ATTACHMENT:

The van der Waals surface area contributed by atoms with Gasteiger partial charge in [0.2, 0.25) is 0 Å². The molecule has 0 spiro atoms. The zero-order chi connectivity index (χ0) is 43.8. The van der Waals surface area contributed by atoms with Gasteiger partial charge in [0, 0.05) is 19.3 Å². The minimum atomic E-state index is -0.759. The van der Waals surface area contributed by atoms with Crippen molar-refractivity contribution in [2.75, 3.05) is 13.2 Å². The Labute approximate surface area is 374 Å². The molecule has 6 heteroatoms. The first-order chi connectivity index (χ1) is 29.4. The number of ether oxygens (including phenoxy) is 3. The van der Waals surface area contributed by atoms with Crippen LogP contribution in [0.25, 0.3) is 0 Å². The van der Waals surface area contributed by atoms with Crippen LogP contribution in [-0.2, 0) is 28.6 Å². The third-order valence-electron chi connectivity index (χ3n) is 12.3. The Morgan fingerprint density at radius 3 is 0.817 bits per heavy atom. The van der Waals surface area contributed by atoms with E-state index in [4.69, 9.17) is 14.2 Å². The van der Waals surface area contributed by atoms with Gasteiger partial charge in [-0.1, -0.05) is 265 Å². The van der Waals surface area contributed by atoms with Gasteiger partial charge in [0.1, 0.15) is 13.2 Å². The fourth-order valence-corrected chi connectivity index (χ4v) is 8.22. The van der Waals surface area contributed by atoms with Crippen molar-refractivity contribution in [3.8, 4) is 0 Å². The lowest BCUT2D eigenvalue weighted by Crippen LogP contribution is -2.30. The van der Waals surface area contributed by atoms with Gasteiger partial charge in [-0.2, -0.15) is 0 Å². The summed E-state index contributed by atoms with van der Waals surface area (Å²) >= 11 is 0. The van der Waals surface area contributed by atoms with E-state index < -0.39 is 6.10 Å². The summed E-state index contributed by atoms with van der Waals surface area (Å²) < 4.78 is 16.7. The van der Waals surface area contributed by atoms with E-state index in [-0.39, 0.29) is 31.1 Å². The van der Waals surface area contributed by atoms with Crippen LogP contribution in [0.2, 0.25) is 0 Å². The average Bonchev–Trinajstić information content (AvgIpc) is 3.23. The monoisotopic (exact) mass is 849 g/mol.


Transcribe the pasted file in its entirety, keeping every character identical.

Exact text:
The van der Waals surface area contributed by atoms with Gasteiger partial charge in [0.2, 0.25) is 0 Å². The molecule has 0 spiro atoms. The zero-order chi connectivity index (χ0) is 43.8. The van der Waals surface area contributed by atoms with Gasteiger partial charge in [0, 0.05) is 19.3 Å². The minimum atomic E-state index is -0.759. The van der Waals surface area contributed by atoms with Crippen molar-refractivity contribution in [2.75, 3.05) is 13.2 Å². The Labute approximate surface area is 374 Å². The molecule has 6 heteroatoms. The first-order chi connectivity index (χ1) is 29.4. The number of ether oxygens (including phenoxy) is 3. The van der Waals surface area contributed by atoms with Crippen LogP contribution in [0.25, 0.3) is 0 Å². The van der Waals surface area contributed by atoms with Crippen LogP contribution in [-0.2, 0) is 28.6 Å². The third-order valence-electron chi connectivity index (χ3n) is 12.3. The Morgan fingerprint density at radius 3 is 0.817 bits per heavy atom. The van der Waals surface area contributed by atoms with E-state index in [4.69, 9.17) is 14.2 Å². The van der Waals surface area contributed by atoms with Gasteiger partial charge in [-0.1, -0.05) is 265 Å². The van der Waals surface area contributed by atoms with Gasteiger partial charge in [0.1, 0.15) is 13.2 Å². The fourth-order valence-corrected chi connectivity index (χ4v) is 8.22. The van der Waals surface area contributed by atoms with Crippen molar-refractivity contribution in [3.8, 4) is 0 Å². The lowest BCUT2D eigenvalue weighted by Crippen LogP contribution is -2.30. The van der Waals surface area contributed by atoms with Gasteiger partial charge in [-0.2, -0.15) is 0 Å². The summed E-state index contributed by atoms with van der Waals surface area (Å²) >= 11 is 0. The van der Waals surface area contributed by atoms with E-state index < -0.39 is 6.10 Å². The summed E-state index contributed by atoms with van der Waals surface area (Å²) < 4.78 is 16.7. The van der Waals surface area contributed by atoms with E-state index in [-0.39, 0.29) is 31.1 Å². The van der Waals surface area contributed by atoms with Crippen LogP contribution in [0.2, 0.25) is 0 Å². The average Bonchev–Trinajstić information content (AvgIpc) is 3.23. The monoisotopic (exact) mass is 849 g/mol.